On appeal from the New Jersey Motor Vehicle Commission, No. S0926 26774 11562.
NOT FOR PUBLICATION WITHOUT THE APPROVAL OF THE APPELLATE DIVISION
Submitted October 16, 2007
Before Judges Fuentes and Chambers.
Appellant appeals from the 300 day suspension of his driver's license by the New Jersey Motor Vehicle Commission (NJMVC). Appellant maintains that since he had not received any points for the preceding seven years and due to the hardship loss of the license entails, a single speeding ticket should not trigger a license suspension. We affirm. In light of appellant's massive accumulation of points during his driving history, the suspension was not arbitrary, unreasonable or capricious.
Appellant has been a licensed driver in New Jersey since 1974. In the period from 1974 to 1999, he accumulated 115 points from a total of forty-two separate offenses that included seventeen speeding violations, seven careless driving violations, five reckless driving violations, and two leaving the scene of an accident (with property damage) violations. During this period, his driver's license was suspended multiple times. He attended the Driver Improvement Program in 1975, but continued to accumulate points thereafter.
Appellant's record has improved. Having received no further points from 2000 to 2005, appellant received a three point credit reduction for safe driving for each of those years. Then on November 12, 2005, appellant committed a two-point speeding violation. This violation brought his then accumulated points to eighty-four. As a result, on February 5, 2006, the NJMVC sent appellant a suspension notice, advising that his driving privileges would be suspended for a period of 630 days. Appellant requested a hearing.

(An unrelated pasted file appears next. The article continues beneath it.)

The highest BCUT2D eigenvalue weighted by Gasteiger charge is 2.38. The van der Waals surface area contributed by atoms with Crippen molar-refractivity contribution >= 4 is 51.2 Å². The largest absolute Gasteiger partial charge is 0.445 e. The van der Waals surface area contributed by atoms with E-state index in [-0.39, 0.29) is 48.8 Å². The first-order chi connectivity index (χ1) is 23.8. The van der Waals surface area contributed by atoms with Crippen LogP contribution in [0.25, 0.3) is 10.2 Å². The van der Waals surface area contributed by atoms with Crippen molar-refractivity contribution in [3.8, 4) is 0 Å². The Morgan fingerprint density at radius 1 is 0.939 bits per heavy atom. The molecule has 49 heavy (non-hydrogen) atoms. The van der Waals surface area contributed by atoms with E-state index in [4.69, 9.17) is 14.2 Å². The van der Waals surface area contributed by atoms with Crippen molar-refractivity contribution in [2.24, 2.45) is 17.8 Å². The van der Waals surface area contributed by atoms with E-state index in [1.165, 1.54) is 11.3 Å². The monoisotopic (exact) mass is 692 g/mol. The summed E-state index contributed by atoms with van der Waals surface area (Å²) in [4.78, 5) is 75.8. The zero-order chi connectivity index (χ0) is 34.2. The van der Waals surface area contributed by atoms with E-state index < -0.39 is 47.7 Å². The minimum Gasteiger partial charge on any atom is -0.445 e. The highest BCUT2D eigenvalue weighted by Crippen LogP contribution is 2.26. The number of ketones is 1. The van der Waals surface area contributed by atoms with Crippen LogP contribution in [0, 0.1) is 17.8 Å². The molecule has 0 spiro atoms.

The administrative law hearing was held on July 19, 2006. Appellant was represented by counsel and testified at the hearing. Appellant, forty-nine years old, testified to the hardship he would endure if his license were suspended. He makes his living by selling and delivering office supplies and also does security work at various locations. He estimated that he drives about 35,000 miles a year. Since he lives alone and is self-supporting, without his driver's license, he would not be able to support himself and would lose his business. No one appeared on behalf of the NJMVC which relied on its papers, namely the suspension notice and appellant's driver's abstract.
The administrative law judge issued a written initial decision dated August 9, 2006, recommending that the suspension be reduced to 300 days. Appellant filed exceptions to the decision with the NJMVC. On September 22, 2006, the Chief Administrator of the NJMVC issued a final decision suspending appellant's driver's license for a period of 300 days. This appeal followed.